A B3 deficiency could be a contributing cause of anorexia. making. indigestion muscular . elevated cholesterol. at certain dosages. making it critical in supplying energy to and maintaining the function of every cell in the body. and cholesterol). stimulates histamine release witch causes temporary vasodilation and the characteristic “niacin flush”. lowers blood pressure and improves circulations. digestive heart disease. milling and processing of grains results in substantial losses. important in the oxidation-reductions reaction the function of every cell in the Krebs Cycle involving the production of energy from carbohydrates.bran of gains. as it is part of the glucose tolerance factor of yeast which enhances response to insulin. fatigue. B3(niacinamide) Niacin-containing co-enzymes NAD and NADP are involved in more that 200 different reactions in the metabolism of amino acids. and helps to minimize hypoglycemic symptoms and can reduce the craving for sweets. has shown to have increases HDL ( the “good” activity resembling anti-anxiety benzodiazepines. headache. carbohydrates and fatty acids. depression. glossitis and skin lesions. reduces LDL ( the “bad” cholesterol )and triglycerides. arthritis . .insomnia hypochlorhydria muscle fatigue and other problem. hypertension.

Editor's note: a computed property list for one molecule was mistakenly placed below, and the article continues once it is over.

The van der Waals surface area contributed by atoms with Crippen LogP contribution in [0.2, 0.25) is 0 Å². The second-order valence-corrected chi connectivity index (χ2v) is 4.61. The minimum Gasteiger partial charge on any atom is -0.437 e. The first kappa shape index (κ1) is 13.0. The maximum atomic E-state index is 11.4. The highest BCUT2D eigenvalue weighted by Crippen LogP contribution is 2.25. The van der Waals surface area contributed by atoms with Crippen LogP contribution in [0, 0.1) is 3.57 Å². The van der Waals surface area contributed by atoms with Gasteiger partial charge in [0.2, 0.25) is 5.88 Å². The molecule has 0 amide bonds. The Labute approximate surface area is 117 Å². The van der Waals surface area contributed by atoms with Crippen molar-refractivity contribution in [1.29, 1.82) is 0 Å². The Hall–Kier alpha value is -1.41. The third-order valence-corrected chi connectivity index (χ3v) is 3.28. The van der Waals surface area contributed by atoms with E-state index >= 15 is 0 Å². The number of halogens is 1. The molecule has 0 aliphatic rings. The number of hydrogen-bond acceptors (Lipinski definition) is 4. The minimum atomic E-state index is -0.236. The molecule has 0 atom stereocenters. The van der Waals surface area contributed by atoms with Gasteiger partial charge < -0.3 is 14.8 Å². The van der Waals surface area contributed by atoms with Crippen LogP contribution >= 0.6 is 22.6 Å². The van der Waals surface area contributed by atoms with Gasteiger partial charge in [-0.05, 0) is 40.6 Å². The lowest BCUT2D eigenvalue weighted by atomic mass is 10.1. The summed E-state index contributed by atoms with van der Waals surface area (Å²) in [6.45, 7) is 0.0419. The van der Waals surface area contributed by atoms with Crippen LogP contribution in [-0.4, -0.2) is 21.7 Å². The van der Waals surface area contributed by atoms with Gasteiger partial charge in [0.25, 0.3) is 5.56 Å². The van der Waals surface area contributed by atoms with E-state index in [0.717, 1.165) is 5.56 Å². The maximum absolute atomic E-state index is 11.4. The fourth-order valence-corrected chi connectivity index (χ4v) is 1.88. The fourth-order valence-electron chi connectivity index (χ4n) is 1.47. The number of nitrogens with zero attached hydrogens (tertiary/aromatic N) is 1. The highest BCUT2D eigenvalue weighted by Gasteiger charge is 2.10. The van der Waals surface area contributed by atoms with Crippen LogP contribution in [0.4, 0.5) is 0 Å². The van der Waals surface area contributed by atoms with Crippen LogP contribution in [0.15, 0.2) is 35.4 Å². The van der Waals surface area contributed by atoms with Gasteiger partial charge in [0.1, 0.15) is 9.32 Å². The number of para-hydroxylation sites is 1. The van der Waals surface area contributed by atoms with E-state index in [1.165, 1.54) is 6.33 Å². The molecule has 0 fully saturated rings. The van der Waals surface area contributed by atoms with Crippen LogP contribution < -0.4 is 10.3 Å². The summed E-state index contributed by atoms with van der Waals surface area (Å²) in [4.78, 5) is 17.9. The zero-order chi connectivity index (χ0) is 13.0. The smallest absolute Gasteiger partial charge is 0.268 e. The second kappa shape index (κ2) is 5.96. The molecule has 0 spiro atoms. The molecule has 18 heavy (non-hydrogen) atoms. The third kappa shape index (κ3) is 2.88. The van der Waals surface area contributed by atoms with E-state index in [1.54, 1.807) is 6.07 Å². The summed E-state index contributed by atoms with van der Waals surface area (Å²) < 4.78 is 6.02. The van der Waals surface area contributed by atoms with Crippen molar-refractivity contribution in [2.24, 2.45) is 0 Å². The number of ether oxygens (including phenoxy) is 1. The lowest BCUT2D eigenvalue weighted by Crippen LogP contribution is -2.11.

Dermatitis and Diarrhea. synthesizes RNA. fish legumes ( beans. lean . Severe B3 deficiency is known as pellagra which means “rough skin”. indigestion insomnia muscle fatigue. deficiencies of B1. helping to break down and convert amino acids to energy and fatty acids. norepinephrine. poor circulation. essential for the synthesis of tryptophan and the conversion of tryptophan to niacin ( vitamin B3 ). lentils.nervorhydria and other digestive problems. necessary for enzyme activity. GABA. peanut. muscular nervousness/anxiety. organ meats. B2 and/or B6 commonly accompany ( or can cause )a B3 deficiency. required for the production of neurotransmitters derived from amino acids such as serotonin. B6 (pyridoxine ) Required by the body to metabolize proteins. Symptoms of pellagra are characterized by the three D’s: Dementina. potato and poultry. soybeans ). acetylcholine . peanut butter. nutritional yeasts.B3 is also synthesized by intestinal bacteria. works with magnesium to prevent the formation of calcium deposits. forms antibodies which are essential to protect the body against infection. schizophrenia and sleep disorders. In addition. muscle protein and smooth muscle function. Dietary sources richest in B3 ( per serving ) include brewer’s yeast.meats. insulin. DNA. enriched grains and grain products. milk nutritional supplements. hemoglobin. gallstones and kidney stones. pears.